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How quickly is the world embracing renewable energy?

VERY SLOWLY if you mean wind and solar alternatives. If you review total world energy consumption wind and solar at around 2% after trillions of money wasted on subsidies. The simple reason is intermittency that is easy to understand. There is no such thing as a stand alone wind or solar electricity plant. Any renewable plant must be coupled with a reliable coal, gas or oil partner plant so the electricity is produced every second 7/24 even when the wind does not blow or the sun shine.

“The World Energy System”

Every year energy use increases, and in 2018 the addition of fossil fuelled primary energy outpaced that from renewables for the 3rd consecutive year.

Fossil fuels accounted for 65% of electricity generation and the annual increase of fossil fuelled electricity generation was 9% greater than the combination of hydro and renewables.

The amount of CO2 released per unit of primary energy in 2015 was the same as that in 1995.

* Post date December 7, 2019 (The World Energy System)

**Chart 6. World primary energy supply by share in 2017 **(the share of marine energy is too small to show). Data: Calculated using IEA(2019) online free version. This dataset is the only available that shows all energy sources.

The World Energy System (The World Energy System)

Renewable energy companies are failing and not sustainable.

Nottingham council ‘sorry’ as Robin Hood Energy collapses

Robin Hood Goes Belly Up: Green Energy Company Collapses, 230 Staff Lose Their Jobs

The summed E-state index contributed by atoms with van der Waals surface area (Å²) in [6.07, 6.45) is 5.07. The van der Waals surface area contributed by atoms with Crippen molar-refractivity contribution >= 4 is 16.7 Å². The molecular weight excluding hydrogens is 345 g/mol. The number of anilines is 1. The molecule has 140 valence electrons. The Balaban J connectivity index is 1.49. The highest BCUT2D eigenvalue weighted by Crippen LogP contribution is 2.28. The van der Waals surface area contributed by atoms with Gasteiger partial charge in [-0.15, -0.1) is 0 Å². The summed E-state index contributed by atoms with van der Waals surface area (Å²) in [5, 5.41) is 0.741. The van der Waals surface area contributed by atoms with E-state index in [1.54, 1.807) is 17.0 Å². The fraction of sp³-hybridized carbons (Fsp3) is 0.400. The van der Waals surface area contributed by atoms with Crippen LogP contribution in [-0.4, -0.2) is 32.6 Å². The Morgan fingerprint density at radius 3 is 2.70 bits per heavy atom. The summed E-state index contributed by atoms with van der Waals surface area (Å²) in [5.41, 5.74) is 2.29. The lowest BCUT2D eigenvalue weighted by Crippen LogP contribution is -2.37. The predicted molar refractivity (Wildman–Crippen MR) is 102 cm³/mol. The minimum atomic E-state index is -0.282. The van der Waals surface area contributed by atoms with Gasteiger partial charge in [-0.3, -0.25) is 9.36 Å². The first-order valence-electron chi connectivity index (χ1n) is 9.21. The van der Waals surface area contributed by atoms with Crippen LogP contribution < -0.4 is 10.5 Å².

• Date: 05/09/20
  • BBC News

A council has apologised after losing millions of pounds of public cash in the collapse of an energy company it started.

Robin Hood Energy (RHE) is shutting with the loss of 230 jobs despite millions poured into it by Nottingham City Council.

British Gas will take on its customer base of thousands of homes in England.

The council said the sale will not make up all its losses, which leaked documents suggest are £38.1 million.

Council leader David Mellen declined to say how much it stands to lose, saying the total from the sale will depend on how many customers switch to British Gas.

However, leaked documents seen by the Local Democracy Reporting Service suggest the taxpayers of Nottingham are out of pocket to the tune of £38.1 million.

The confidential documents show the sale price for the customer base of RHE is estimated by the council to be around £26 million.

The final exact figure will not be known until the transfer of customers to British Gas is complete, but the £38.1 million write-off is the council’s estimate.

Robin Hood Energy (RHE) is shutting with the loss of 230 jobs despite millions poured into it by Nottingham City Council.

British Gas will take on its customer base of thousands of homes in England.

The council said the sale will not make up all its losses, which leaked documents suggest are £38.1 million.

Council leader David Mellen declined to say how much it stands to lose, saying the total from the sale will depend on how many customers switch to British Gas.

However, leaked documents seen by the Local Democracy Reporting Service suggest the taxpayers of Nottingham are out of pocket to the tune of £38.1 million.

The confidential documents show the sale price for the customer base of RHE is estimated by the council to be around £26 million.

The final exact figure will not be known until the transfer of customers to British Gas is complete, but the £38.1 million write-off is the council’s estimate.

‘Very sorry’

Mr Mellen said: “There will be significant amounts of money we won’t be able to recoup.

“Today my thoughts are particularly with those people facing a redundancy process.

“I’m very sorry that is the case, I don’t hesitate to say sorry when we’ve got things wrong, my priority now is to get things right.”

Image captionThe city council said RHE customers do not need to take any action and will be contacted with more details